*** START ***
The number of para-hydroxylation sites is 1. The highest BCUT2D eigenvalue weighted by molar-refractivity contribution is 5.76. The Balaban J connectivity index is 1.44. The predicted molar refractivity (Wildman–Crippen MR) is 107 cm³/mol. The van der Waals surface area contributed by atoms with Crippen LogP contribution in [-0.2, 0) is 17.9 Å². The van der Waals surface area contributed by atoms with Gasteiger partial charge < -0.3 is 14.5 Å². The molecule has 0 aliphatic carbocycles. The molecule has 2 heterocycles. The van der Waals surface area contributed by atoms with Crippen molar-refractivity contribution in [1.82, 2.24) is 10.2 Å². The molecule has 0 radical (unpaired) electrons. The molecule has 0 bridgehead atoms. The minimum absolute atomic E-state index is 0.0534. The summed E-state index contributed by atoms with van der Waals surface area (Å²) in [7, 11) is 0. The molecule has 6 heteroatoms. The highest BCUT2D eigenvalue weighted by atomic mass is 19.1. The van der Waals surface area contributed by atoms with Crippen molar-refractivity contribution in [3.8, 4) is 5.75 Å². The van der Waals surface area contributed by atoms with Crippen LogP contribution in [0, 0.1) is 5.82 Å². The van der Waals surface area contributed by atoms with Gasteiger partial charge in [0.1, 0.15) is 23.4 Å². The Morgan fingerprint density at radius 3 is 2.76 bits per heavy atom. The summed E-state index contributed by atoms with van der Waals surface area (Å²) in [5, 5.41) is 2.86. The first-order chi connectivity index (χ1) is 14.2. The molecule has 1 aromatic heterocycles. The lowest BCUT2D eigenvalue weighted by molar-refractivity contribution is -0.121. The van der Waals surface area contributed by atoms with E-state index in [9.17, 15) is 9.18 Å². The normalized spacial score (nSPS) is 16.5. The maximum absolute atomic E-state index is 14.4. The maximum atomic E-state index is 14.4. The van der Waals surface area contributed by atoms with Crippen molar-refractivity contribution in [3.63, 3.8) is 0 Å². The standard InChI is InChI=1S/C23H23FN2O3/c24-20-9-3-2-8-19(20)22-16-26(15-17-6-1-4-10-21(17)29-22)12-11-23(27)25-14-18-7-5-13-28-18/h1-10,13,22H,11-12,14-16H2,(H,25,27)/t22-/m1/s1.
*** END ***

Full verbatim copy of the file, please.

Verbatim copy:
The number of para-hydroxylation sites is 1. The highest BCUT2D eigenvalue weighted by molar-refractivity contribution is 5.76. The Balaban J connectivity index is 1.44. The predicted molar refractivity (Wildman–Crippen MR) is 107 cm³/mol. The van der Waals surface area contributed by atoms with Crippen LogP contribution in [-0.2, 0) is 17.9 Å². The van der Waals surface area contributed by atoms with Gasteiger partial charge < -0.3 is 14.5 Å². The molecule has 0 aliphatic carbocycles. The molecule has 2 heterocycles. The van der Waals surface area contributed by atoms with Crippen molar-refractivity contribution in [1.82, 2.24) is 10.2 Å². The molecule has 0 radical (unpaired) electrons. The molecule has 0 bridgehead atoms. The minimum absolute atomic E-state index is 0.0534. The summed E-state index contributed by atoms with van der Waals surface area (Å²) in [7, 11) is 0. The molecule has 6 heteroatoms. The highest BCUT2D eigenvalue weighted by atomic mass is 19.1. The van der Waals surface area contributed by atoms with Crippen molar-refractivity contribution in [3.8, 4) is 5.75 Å². The van der Waals surface area contributed by atoms with Crippen LogP contribution in [0, 0.1) is 5.82 Å². The van der Waals surface area contributed by atoms with Gasteiger partial charge in [0.1, 0.15) is 23.4 Å². The Morgan fingerprint density at radius 3 is 2.76 bits per heavy atom. The summed E-state index contributed by atoms with van der Waals surface area (Å²) in [5, 5.41) is 2.86. The first-order chi connectivity index (χ1) is 14.2. The molecule has 1 aromatic heterocycles. The lowest BCUT2D eigenvalue weighted by molar-refractivity contribution is -0.121. The van der Waals surface area contributed by atoms with E-state index in [9.17, 15) is 9.18 Å². The normalized spacial score (nSPS) is 16.5. The maximum absolute atomic E-state index is 14.4. The maximum atomic E-state index is 14.4. The van der Waals surface area contributed by atoms with Crippen molar-refractivity contribution in [3.63, 3.8) is 0 Å². The standard InChI is InChI=1S/C23H23FN2O3/c24-20-9-3-2-8-19(20)22-16-26(15-17-6-1-4-10-21(17)29-22)12-11-23(27)25-14-18-7-5-13-28-18/h1-10,13,22H,11-12,14-16H2,(H,25,27)/t22-/m1/s1.